Defender of the Fatherland Day

Defender of the Fatherland Day is coming up, where Russians celebrate the achievements of the military, and even Russian men who have never served are congratulated and receive presents.

First celebrated in 1919, the holiday makes the date when the Red Army was established, and was originally known as Red Army Day. In 1949, it was renamed Soviety Army and Navy Day until the fall of the Soviet Union in 1991. Vladimir Putin announced it as a state holiday in 2002 and gave the day its current name.

Russians observe this holiday as military service is compulsory for most men in Russia, with women giving presents to the men in their lives. It’s commonly known as Men’s Day, and all men are commemorated and this day has therefore become the counterpart to International Women’s Day.

International Women’s Day is celebrated on the 8th of March and shows respect, appreciate and love towards women along with celebration of women’s economic, political and social achievements. It started as a Socialist political event in Russia but recently it has lost its political aspect and is an occasion for men to express their love for women in a way similar to Mother’s Day or Valentine’s Day. It’s still an important day worldwide designated by the United Nations to celebrate women and to raise awareness of the social and political struggles women still face worldwide. Many people celebrate this day by wearing purple ribbons.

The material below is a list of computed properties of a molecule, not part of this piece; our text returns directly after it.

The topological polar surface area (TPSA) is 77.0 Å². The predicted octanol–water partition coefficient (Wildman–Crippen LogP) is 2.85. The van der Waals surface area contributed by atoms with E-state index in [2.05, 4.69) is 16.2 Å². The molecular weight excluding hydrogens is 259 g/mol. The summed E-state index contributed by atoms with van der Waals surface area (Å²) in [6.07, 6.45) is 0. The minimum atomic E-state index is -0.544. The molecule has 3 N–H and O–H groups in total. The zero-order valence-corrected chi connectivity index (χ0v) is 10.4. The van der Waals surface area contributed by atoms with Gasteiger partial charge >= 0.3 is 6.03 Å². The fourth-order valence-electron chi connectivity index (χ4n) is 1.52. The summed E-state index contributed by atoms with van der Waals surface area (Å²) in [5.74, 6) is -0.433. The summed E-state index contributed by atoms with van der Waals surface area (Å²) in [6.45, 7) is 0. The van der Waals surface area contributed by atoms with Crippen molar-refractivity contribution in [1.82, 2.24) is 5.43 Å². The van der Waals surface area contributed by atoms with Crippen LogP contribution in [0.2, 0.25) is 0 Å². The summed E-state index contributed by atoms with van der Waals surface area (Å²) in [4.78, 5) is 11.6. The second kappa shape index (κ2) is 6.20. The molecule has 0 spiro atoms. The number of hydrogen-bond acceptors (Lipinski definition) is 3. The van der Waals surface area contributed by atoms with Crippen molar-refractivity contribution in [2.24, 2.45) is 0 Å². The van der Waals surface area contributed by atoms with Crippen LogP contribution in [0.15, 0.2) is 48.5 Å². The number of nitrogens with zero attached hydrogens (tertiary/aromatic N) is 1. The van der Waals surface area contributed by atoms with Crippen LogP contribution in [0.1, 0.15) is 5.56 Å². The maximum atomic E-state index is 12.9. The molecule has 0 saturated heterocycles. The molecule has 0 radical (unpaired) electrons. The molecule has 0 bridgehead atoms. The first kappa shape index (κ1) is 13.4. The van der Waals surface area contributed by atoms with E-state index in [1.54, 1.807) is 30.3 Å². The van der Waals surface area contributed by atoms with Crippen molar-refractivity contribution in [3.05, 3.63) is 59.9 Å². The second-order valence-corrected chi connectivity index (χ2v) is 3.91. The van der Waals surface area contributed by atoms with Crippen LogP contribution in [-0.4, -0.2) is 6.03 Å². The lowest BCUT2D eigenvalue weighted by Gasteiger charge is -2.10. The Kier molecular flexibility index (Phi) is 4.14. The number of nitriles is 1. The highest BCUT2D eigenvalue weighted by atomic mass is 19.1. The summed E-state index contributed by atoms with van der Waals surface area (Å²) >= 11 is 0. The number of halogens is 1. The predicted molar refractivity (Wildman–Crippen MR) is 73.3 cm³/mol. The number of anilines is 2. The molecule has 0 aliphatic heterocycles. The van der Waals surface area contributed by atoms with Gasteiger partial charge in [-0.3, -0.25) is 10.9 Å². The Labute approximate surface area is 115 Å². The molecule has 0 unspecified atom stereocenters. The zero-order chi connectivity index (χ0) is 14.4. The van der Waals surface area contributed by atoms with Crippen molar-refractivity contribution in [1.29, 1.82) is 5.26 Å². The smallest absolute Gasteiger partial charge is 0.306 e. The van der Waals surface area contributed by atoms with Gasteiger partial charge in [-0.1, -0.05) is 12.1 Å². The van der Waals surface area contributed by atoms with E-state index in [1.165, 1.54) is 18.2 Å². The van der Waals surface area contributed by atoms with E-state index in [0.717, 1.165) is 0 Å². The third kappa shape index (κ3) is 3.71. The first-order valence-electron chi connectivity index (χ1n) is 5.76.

For Defender of the Fatherland Day, the symbol is a star, to represent the military background of the holiday, where the star represented honour, bravery and chivalry.

This year there’ll be a concert in the Palace square and fireworks in the evening along the Neva, with parades and processions as well.

Jade Mitchell-Ross is an English student, currently on an internship while studying Russian at Liden & Denz

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